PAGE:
There were voices in Russia advocating for taking more action, like Vladimir Zhirinovsky, the leader of Liberal Democratic Party of Russia. The reality is, if Russia wanted Donbass or all of Ukraine at any cost, there would have been a tricolor flying over Kiev in less than a month back in 2014. Eventually, even some who hate Russia may wake up from their sleep and be happier. In any case, Russia has no desire to invade Ukraine.
The parties to the conflict are the government of the Ukraine appointed as the result of Maidan coup, and the people of Donbass who have not recognized this government as legitimate, and Minsk II Agreement has made it clear that a dialogue should have been launched between them i.e. on modalities of local elections in accordance with Ukrainian legislation and the Law of Ukraine “On interim local self-government order in certain areas of the Donetsk and Luhansk regions”.
But the new law approved by the majority of the Ukrainian parliament deputies does not even mention the Minsk Agreements, tearing them asunder in letter, as Kiev’s actions already did so in spirit long ago. Furthermore, it gives the President special authorization to use military force within the territory of Ukraine in violation of the existing Ukrainian Constitution.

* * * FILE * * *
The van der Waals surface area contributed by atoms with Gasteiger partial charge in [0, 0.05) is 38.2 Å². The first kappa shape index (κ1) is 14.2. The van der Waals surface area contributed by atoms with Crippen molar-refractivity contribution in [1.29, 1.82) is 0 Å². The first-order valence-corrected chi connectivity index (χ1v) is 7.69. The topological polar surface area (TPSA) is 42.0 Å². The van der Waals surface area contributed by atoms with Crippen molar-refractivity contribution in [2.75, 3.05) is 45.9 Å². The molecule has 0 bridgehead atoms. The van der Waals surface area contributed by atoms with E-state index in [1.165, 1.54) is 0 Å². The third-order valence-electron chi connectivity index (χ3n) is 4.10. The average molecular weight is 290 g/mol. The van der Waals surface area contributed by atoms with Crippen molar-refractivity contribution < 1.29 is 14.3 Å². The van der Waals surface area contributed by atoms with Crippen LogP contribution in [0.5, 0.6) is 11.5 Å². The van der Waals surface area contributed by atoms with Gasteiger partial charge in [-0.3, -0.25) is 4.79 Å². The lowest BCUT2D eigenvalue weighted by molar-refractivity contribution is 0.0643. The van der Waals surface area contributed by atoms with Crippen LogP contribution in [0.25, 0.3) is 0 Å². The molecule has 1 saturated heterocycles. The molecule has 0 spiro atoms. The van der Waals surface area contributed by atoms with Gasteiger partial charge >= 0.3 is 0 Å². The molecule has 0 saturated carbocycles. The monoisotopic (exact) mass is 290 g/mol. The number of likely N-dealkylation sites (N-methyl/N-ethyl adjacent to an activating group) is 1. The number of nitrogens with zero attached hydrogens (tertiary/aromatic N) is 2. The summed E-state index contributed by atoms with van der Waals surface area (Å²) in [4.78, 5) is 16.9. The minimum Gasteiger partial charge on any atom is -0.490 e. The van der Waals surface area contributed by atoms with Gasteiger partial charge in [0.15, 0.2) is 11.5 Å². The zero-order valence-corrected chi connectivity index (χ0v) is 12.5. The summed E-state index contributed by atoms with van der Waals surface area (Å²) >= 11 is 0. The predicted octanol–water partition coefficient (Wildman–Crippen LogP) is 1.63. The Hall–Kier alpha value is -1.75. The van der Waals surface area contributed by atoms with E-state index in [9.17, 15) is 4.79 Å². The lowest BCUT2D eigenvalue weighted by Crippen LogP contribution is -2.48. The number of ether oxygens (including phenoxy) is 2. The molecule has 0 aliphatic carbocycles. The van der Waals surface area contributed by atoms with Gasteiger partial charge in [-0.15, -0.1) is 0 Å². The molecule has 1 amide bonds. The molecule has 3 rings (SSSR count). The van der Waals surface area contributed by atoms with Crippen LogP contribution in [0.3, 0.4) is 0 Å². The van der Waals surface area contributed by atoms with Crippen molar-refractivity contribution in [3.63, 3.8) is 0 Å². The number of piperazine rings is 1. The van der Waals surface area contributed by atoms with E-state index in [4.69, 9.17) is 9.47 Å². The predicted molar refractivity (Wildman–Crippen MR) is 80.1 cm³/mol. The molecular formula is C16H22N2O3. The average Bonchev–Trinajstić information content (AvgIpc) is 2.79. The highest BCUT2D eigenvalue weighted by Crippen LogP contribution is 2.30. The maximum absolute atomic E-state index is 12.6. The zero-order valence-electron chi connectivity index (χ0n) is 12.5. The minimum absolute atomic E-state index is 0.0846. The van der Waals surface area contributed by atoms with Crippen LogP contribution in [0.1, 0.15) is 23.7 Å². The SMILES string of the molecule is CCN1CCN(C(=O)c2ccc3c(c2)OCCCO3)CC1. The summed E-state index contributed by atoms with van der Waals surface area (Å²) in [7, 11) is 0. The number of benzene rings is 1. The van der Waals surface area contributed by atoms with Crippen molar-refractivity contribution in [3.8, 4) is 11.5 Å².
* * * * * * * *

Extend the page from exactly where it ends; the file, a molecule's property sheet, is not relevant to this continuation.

What does this mean in practice? Imagine in Transcarpathia or in Kiev, a riot against the government commences, so “Maidan 2.0”. Poroshenko (or whoever will be appointed as his replacement in 2019), may then announce that, according to “intelligence”, the protestors are led by Moscow, and this is an “act of armed aggression”.
There could even be a false flag, if the president feels like he is about to be overthrown and needs to consolidate popularity around a national tragedy. Then the Ukrainian president will be legally entitled to use the army against the citizens without the approval of the parliament. [A Russian article which further discusses this].
At the same time, while expressly defining Russia as an “aggressor” the law does not mention either a state of war with Russia, or termination of diplomatic relations – since this would be highly disadvantageous for Kiev which intends to continue buying Russian gas and would hardly like over 2 million Ukrainian citizens permanently working in Russia back home expressing their discontent over failures to implement the required reforms in the Ukraine. [More information]
One can only hope this is mere sabre rattling by Poroshenko, to boost his steadily declining rating, and this does not herald the start of more bloodshed.